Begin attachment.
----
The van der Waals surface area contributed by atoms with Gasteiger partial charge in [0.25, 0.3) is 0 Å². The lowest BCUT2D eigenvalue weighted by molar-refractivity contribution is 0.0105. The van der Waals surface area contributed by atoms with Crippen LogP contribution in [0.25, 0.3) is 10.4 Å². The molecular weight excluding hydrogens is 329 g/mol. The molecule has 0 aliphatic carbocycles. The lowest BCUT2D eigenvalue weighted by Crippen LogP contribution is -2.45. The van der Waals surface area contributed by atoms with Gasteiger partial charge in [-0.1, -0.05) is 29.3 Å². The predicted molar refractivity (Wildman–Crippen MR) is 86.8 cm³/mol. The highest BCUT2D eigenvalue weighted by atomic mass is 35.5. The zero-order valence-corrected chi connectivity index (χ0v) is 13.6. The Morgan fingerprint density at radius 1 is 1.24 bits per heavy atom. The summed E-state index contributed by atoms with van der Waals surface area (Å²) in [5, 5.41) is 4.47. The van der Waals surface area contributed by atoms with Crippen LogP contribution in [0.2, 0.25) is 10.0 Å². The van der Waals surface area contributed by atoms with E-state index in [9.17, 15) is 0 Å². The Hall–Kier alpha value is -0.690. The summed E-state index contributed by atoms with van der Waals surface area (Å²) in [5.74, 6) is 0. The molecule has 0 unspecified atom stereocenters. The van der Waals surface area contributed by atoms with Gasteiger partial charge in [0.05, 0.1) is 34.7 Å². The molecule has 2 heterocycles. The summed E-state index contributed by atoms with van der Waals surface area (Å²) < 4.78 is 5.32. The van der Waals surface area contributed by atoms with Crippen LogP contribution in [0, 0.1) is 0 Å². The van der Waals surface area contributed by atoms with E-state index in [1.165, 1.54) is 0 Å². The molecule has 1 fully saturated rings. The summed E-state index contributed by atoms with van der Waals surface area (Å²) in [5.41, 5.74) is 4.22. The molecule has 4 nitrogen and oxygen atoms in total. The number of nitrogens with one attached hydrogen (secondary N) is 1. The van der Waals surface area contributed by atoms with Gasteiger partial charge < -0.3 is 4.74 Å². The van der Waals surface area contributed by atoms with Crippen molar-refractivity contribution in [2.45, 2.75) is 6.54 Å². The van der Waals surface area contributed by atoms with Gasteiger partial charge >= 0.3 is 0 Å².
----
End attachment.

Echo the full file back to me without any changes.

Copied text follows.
The van der Waals surface area contributed by atoms with Gasteiger partial charge in [0.25, 0.3) is 0 Å². The lowest BCUT2D eigenvalue weighted by molar-refractivity contribution is 0.0105. The van der Waals surface area contributed by atoms with Crippen LogP contribution in [0.25, 0.3) is 10.4 Å². The molecular weight excluding hydrogens is 329 g/mol. The molecule has 0 aliphatic carbocycles. The lowest BCUT2D eigenvalue weighted by Crippen LogP contribution is -2.45. The van der Waals surface area contributed by atoms with Gasteiger partial charge in [-0.1, -0.05) is 29.3 Å². The predicted molar refractivity (Wildman–Crippen MR) is 86.8 cm³/mol. The highest BCUT2D eigenvalue weighted by atomic mass is 35.5. The zero-order valence-corrected chi connectivity index (χ0v) is 13.6. The Morgan fingerprint density at radius 1 is 1.24 bits per heavy atom. The summed E-state index contributed by atoms with van der Waals surface area (Å²) in [5, 5.41) is 4.47. The van der Waals surface area contributed by atoms with Crippen LogP contribution in [0.2, 0.25) is 10.0 Å². The van der Waals surface area contributed by atoms with E-state index in [9.17, 15) is 0 Å². The Hall–Kier alpha value is -0.690. The summed E-state index contributed by atoms with van der Waals surface area (Å²) in [5.74, 6) is 0. The molecule has 0 unspecified atom stereocenters. The van der Waals surface area contributed by atoms with Gasteiger partial charge in [0.05, 0.1) is 34.7 Å². The molecule has 2 heterocycles. The summed E-state index contributed by atoms with van der Waals surface area (Å²) < 4.78 is 5.32. The van der Waals surface area contributed by atoms with Crippen LogP contribution in [0, 0.1) is 0 Å². The van der Waals surface area contributed by atoms with E-state index in [1.165, 1.54) is 0 Å². The molecule has 1 fully saturated rings. The summed E-state index contributed by atoms with van der Waals surface area (Å²) in [5.41, 5.74) is 4.22. The molecule has 4 nitrogen and oxygen atoms in total. The number of nitrogens with one attached hydrogen (secondary N) is 1. The van der Waals surface area contributed by atoms with Gasteiger partial charge < -0.3 is 4.74 Å². The van der Waals surface area contributed by atoms with Crippen molar-refractivity contribution in [2.45, 2.75) is 6.54 Å². The van der Waals surface area contributed by atoms with Gasteiger partial charge >= 0.3 is 0 Å².